Thursday, March 16, 2006

Collapsing tents, mudslides, and missed planes

Juba, South Sudan

Collapsing tents, mud slides, and missed planes. That would summarize up the South of Sudan in a nutshell. After three days in Juba, the “capitol” of South Sudan, we now have a birds eye view of what is going to take to rebuild this country.

First up: Lodging and Accommodations. In order to even work in Juba – one must undertake a very convoluted and treacherous relationship with the “tented camp” purveyors in Juba. There are three that I know of: Mango Tree, AFEX, and R2 or something. We lucked out by befriending a pretty young woman logistician who scored us a tent in the coveted Mango camp. We arrived to a sweltering hot (about 110 degrees) and the city which consists of a collection of huts and dirt roads. Our tented camp reminded me immediately of summer camp. We had a full size tent with two cots in it and a solar shower and camp toilet behind the tent. This costs about $100 per person. Also, everyone who is there has warned us that 50% of the people get malaria. And there is currently a cholera epidemic in Yei, up river from us and they pump Nile river water into our showers.

But the good thing is that they have a bar and at night you sit on the banks of the Blue Nile under the mango trees and drink beers from Uganda. The bad thing is that their main clientale are “security consultants” from Dyncorp and other ‘private military companies’ which means talking to former military men who are threatened that you can talk their language. So after arguing politics with ex military men and former Zimbabwean farmers, we would collapse exhausted in our sweltering tents to try to sleep.

We did get to go see the Dinka Bor women and children. The Dinka are famous for being extremely tall, extremely skinny, and extremely dark skinned. The women are amazing looking. They are preparing to board a barge and go up the Nile to a town called Bor where they will wait for their men who are living in Cattle Camps to retrieve them. Ironically, the UN determined they were not safe commuting back to Bor with the men and the cattle so they set up this way station camp. And then Cholera broke out and 18 people died. We have the opportunity to go up the Nile with them which I am dying to do. The Nile is almost completely undeveloped here and people live as they did hundreds of years ago. The Sudanese in the south are extremely conservative in their culture and continue to wear traditional dress and do scarification on their faces to mark their tribes. I hope we get a chance to go.

Anyway, after two days of running around town and trying to get flights set up, we got booted out of our camp and had to go to AFEX next door. Well it appears that the rains came early this year. After a mighty clap of thunder, the sky opened up and the deluge began around 3am. The tents at AFEX are not as sturdy, I think and my colleague Betsy’s tent collapsed upon her in the night. She had to climb out of the tent and stand under an awning of a neighboring tent trying to find me. She eventually went to the mess hall and sat in the swamp drinking coffee. It was a swamp. The sand is mostly clay and sand. Small rivers run through the camp. Someone said they awoke to their computer floating next to them. All of our stuff was soaked. After slogging out into the mud to try to find our driver, we noticed that the parking lot had turned into a lake and across the river from us, a local village was dealing with a small mudslide. The South African pilots and Zimbabwean de-miners and various security men told us that there was no way the planes would fly today. This was a problem since we had an 8:30am flight to the Upper Nile. Our driver never showed up and we missed the plane.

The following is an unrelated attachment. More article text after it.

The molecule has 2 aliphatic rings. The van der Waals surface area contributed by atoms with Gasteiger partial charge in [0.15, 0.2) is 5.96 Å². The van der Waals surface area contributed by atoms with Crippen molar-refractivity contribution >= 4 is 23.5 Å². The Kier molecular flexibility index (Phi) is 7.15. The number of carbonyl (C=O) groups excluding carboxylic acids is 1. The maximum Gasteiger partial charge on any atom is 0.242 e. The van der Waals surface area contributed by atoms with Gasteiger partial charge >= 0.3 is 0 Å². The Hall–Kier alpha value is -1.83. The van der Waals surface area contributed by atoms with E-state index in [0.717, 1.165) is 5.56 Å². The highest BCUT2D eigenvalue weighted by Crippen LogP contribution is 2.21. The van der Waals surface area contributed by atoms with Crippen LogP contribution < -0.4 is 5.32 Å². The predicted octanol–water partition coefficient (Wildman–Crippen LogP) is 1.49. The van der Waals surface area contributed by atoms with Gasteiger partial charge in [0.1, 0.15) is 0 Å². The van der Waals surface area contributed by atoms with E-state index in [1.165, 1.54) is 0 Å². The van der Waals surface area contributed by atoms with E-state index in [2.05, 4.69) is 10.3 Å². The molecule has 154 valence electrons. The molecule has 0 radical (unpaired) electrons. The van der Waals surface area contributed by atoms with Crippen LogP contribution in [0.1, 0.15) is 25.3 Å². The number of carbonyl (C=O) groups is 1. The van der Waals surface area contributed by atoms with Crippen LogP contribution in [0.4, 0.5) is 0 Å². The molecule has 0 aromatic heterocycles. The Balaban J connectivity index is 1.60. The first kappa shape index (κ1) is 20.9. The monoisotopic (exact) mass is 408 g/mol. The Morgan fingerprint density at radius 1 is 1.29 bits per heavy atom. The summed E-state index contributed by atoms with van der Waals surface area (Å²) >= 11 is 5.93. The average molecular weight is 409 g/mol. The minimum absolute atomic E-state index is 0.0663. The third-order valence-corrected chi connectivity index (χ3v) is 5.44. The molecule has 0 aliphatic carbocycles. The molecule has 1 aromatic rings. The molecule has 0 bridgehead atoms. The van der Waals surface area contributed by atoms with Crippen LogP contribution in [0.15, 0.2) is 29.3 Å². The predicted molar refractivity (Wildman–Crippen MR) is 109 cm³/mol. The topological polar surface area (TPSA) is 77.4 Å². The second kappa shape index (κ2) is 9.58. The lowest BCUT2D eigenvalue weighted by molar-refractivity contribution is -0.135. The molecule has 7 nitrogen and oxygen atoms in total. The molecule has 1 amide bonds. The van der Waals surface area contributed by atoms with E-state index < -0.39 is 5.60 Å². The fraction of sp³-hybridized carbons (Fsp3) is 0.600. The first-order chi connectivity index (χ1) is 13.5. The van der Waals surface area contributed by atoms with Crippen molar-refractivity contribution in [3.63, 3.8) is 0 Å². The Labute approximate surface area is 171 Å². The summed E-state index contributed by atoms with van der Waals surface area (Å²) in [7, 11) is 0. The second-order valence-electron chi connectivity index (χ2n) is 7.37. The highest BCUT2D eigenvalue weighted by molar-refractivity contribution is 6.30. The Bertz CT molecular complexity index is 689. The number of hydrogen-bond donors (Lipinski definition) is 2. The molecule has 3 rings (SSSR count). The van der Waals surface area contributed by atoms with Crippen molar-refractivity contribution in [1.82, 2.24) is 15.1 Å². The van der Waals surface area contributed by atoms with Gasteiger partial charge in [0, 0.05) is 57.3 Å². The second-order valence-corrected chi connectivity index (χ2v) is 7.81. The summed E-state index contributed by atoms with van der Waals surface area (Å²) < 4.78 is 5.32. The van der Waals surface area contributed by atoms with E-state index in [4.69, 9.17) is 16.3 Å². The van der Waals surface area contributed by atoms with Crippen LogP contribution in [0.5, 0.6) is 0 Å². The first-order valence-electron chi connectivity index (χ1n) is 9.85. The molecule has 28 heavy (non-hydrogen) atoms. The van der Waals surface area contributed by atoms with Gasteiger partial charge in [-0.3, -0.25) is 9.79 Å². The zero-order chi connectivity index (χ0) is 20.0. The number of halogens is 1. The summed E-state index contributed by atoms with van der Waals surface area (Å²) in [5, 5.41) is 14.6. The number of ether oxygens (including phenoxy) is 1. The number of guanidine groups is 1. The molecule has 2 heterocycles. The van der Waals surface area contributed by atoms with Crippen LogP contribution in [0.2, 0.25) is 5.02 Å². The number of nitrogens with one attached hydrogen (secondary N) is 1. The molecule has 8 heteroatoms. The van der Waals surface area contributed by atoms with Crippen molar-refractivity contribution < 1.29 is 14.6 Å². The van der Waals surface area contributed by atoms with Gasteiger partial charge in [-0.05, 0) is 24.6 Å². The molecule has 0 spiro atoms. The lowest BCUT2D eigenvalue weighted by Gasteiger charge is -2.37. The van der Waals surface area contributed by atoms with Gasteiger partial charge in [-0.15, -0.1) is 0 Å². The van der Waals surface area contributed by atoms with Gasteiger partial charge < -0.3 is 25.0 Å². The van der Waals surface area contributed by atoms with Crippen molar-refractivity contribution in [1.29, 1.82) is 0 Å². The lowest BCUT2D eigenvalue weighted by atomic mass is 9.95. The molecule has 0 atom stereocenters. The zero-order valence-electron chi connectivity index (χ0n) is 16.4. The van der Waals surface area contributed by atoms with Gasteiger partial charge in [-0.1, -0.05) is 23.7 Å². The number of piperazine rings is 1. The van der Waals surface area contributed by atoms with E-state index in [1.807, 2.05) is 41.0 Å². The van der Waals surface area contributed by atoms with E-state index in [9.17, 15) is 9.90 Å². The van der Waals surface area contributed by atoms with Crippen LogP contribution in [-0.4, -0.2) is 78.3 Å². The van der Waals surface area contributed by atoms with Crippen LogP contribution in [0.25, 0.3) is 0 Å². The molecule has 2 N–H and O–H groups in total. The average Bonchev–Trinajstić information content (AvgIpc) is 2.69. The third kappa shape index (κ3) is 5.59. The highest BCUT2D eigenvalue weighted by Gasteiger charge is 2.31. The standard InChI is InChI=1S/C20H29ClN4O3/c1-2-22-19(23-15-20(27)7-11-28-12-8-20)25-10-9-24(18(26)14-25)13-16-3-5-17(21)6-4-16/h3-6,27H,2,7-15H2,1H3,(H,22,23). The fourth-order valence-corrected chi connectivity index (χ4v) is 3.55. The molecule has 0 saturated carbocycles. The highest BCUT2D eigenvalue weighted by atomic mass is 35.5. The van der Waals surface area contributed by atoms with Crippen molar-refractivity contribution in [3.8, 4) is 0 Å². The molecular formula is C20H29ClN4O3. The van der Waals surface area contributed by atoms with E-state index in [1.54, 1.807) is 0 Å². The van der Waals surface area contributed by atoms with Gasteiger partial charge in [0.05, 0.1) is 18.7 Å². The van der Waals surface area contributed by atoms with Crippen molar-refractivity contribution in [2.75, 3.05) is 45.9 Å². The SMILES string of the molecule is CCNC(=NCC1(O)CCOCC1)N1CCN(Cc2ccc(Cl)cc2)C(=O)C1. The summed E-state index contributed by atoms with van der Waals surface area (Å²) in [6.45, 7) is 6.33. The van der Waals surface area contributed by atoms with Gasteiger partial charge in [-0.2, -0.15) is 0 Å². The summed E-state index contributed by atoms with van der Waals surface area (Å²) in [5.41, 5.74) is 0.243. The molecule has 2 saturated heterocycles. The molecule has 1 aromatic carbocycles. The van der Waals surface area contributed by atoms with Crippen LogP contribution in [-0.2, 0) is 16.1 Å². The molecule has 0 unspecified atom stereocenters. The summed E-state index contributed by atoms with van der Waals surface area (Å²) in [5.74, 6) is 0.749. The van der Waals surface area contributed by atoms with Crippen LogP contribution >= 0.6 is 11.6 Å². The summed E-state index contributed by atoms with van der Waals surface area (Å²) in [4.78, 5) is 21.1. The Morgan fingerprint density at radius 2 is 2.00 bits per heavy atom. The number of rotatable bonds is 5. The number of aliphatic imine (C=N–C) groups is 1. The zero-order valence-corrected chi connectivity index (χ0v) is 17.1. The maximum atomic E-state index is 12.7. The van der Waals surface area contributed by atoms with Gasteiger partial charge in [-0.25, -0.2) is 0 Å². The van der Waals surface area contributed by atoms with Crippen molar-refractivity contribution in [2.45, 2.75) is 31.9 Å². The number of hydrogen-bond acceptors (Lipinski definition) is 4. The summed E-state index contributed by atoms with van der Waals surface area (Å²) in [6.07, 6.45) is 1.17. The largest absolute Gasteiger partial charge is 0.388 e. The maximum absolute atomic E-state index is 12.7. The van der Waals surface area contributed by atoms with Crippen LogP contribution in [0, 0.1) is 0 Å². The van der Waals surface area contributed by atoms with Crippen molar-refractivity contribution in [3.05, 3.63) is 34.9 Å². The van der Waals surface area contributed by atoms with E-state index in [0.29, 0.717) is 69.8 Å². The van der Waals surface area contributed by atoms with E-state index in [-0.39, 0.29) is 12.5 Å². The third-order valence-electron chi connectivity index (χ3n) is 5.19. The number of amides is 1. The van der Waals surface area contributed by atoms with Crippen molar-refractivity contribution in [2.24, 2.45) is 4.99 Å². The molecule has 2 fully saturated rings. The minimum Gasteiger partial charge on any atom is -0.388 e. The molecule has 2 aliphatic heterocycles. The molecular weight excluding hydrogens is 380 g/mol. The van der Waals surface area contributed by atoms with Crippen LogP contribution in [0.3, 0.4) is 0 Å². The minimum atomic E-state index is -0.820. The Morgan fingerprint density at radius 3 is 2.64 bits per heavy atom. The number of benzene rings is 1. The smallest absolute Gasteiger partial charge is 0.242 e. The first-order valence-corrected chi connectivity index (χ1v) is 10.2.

So: Plan B. Tonight we are sleeping in a UN compound in a ‘container’ which are slightly less leaky than the tents. We scrapped our plans and are now headed to a place called Malakal. Malakal is represented on the map as surrounded by two enormous swamps and located in the oil region of Sudan. There are landmines all over the town and the UN de-miners are uninterested in working there. We don’t have accommodations yet but hope that the Bangladeshi peacekeepers will put us up.

Today, because we had no driver and no one was showing up to work because of the rain, we decided to do a little exploring in the ‘capitol city’ of the New South Sudan. We drove over with a UN woman to see John Garang’s grave. A garish monument covered in neon colored fake flowers, Sudanese flags, and what looks like someone’s laundry sits in the middle of a barren mud field. It is guarded by four heavily armed Sudanese men in full jungle camouflage sitting in the shade. They yell at us to sign their guest book and make us stand in different positions to photograph the grave. My favorite photo is Garang’s photo surrounded by flowers and an AK47. We also went to the “Salvation Automatic” bakery to buy some bread. It’s really pathetic. The streets are avenues of mud, most of the houses are huts or burned out and the number one thing on sale was some sort of blue soap with a pair of scissors embossed in it. You can also buy what looks like used underwear.

So we head off to a different town in South Sudan tomorrow. And we will go and find returning IDPs and refugees who are telling us over and over again that they want clean water and education for their children. And the World Bank economist I met with yesterday tells me that the Government of Sudan is responsible for providing this and they have zero capacity. Most ministries only have two people in them currently. But still the people return with hope and belief that the war is over and the country will be rebuilt. One only hopes that the international community doesn’t renege on its promises and let them down.

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